India 1999

What to take Where and when to go Health Travel Accommodation

What to take

If you travel a lot on buses and trains you want to take as little as possible. For a five week trip, we each took a large rucksack for clothes and a small pack for day use.

It was surprisingly cold in Delhi and we were glad we took fleeces even though we had to carry them round the rest of the time. Lightweight walking boots are needed for slogging through forests. Otherwise a minimum of clothes is required - most hotels can do laundry within 24 hours

A Swiss Army Penknife, a money belt, a water bottle and a few medical supplies are about the only other essentials

I get accused of always taking too many books with me but you do need a travel guide such as the Lonely Planet which has details of hotels, restaurants and maps. I also took 'A Pictorial Guide to the birds of the Indian Subcontinent' by Salim Ali & S Dillon Ripley which was OK for most birds in the field apart from Warblers. I also took 'Collins guide to the birds of South East Asia' but that wasn't very helpful. In hindsight I should have taken 'The birds of the Indian Subcontinent' by Gimmett and Inskipp but at 2Kg it was just too heavy. There is talk of a new fieldguide based on this which would be perfect.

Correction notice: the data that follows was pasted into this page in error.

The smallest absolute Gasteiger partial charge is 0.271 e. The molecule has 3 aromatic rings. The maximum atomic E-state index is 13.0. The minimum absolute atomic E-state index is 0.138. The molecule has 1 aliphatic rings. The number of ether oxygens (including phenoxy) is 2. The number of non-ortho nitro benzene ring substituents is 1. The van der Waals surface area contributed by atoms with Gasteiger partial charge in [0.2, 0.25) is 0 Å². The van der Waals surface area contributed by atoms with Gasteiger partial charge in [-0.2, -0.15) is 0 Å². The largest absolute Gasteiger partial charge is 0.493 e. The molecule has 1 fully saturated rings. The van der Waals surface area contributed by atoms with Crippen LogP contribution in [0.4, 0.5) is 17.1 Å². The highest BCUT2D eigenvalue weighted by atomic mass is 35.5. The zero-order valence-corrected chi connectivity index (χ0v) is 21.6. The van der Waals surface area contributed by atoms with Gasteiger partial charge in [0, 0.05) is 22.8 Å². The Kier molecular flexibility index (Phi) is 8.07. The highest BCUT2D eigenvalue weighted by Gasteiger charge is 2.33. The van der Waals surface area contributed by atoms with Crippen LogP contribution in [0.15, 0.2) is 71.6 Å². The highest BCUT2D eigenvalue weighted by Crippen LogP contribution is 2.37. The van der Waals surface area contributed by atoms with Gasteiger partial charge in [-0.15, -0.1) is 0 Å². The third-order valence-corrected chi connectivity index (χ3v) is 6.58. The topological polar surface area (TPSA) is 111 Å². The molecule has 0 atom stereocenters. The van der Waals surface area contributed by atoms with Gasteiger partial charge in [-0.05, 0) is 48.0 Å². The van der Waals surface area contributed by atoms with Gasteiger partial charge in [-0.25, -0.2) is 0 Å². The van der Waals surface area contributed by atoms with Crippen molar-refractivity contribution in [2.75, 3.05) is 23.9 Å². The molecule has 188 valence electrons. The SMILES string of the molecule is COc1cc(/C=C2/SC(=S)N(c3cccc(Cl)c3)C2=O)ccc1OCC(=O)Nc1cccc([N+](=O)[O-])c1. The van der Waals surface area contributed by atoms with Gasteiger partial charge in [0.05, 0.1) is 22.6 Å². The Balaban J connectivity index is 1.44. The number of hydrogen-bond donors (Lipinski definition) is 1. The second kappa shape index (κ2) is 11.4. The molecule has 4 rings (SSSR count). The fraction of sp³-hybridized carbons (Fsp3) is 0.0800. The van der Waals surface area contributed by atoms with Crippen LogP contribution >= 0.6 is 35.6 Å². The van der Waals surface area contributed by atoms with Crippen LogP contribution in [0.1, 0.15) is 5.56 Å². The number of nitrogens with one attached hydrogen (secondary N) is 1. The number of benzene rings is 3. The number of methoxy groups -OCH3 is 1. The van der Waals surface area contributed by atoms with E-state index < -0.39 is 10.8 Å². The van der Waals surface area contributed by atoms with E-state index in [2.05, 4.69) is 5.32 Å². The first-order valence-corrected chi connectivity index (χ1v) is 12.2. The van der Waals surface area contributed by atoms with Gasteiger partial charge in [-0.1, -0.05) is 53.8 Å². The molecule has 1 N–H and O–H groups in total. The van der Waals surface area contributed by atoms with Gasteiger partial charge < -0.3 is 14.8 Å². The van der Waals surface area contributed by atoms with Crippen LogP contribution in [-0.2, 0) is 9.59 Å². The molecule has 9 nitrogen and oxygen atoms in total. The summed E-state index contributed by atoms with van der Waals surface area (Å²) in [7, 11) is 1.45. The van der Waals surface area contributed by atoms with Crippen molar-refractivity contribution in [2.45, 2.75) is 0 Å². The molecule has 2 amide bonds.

We both have Opticron 10 x 42 binoculars - the 'High Resolution' and Sequoiah models. My telescope would have been useful at Bharatpur but again it was too heavy to lug around on buses and trains.

Where and when to go

Our three aims on this trip were to get some winter sunshine, to see Asian Rhino and to visit Bharatpur. As a huge bonus we managed to see two Tigers which was beyond my wildest dreams. Previously we had been to India in March/April which is getting into the hot season. This time we went in January one of the best times for birds in Bharatpur but a bit chilly - especially at night in Delhi.